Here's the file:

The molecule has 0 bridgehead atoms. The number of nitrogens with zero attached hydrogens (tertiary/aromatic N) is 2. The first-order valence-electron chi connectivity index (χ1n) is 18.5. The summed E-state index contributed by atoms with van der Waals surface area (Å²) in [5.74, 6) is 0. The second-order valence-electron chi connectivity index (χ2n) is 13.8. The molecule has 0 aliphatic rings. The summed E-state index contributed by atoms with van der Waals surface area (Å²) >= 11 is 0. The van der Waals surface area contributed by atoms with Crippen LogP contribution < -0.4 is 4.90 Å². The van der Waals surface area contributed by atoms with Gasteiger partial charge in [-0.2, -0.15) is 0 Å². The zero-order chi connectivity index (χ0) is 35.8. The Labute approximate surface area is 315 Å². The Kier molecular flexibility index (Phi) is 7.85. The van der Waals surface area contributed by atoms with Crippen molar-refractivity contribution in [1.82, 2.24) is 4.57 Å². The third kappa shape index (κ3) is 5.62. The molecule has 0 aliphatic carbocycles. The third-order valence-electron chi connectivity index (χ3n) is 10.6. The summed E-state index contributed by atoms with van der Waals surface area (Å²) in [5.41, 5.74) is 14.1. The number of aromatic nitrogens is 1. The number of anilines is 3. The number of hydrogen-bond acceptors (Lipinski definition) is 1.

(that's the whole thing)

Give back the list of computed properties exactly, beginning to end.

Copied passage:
The molecule has 0 bridgehead atoms. The number of nitrogens with zero attached hydrogens (tertiary/aromatic N) is 2. The first-order valence-electron chi connectivity index (χ1n) is 18.5. The summed E-state index contributed by atoms with van der Waals surface area (Å²) in [5.74, 6) is 0. The second-order valence-electron chi connectivity index (χ2n) is 13.8. The molecule has 0 aliphatic rings. The summed E-state index contributed by atoms with van der Waals surface area (Å²) >= 11 is 0. The van der Waals surface area contributed by atoms with Crippen LogP contribution < -0.4 is 4.90 Å². The van der Waals surface area contributed by atoms with Gasteiger partial charge in [-0.2, -0.15) is 0 Å². The zero-order chi connectivity index (χ0) is 35.8. The Labute approximate surface area is 315 Å². The Kier molecular flexibility index (Phi) is 7.85. The van der Waals surface area contributed by atoms with Crippen molar-refractivity contribution in [1.82, 2.24) is 4.57 Å². The third kappa shape index (κ3) is 5.62. The molecule has 0 aliphatic carbocycles. The third-order valence-electron chi connectivity index (χ3n) is 10.6. The summed E-state index contributed by atoms with van der Waals surface area (Å²) in [5.41, 5.74) is 14.1. The number of aromatic nitrogens is 1. The number of anilines is 3. The number of hydrogen-bond acceptors (Lipinski definition) is 1.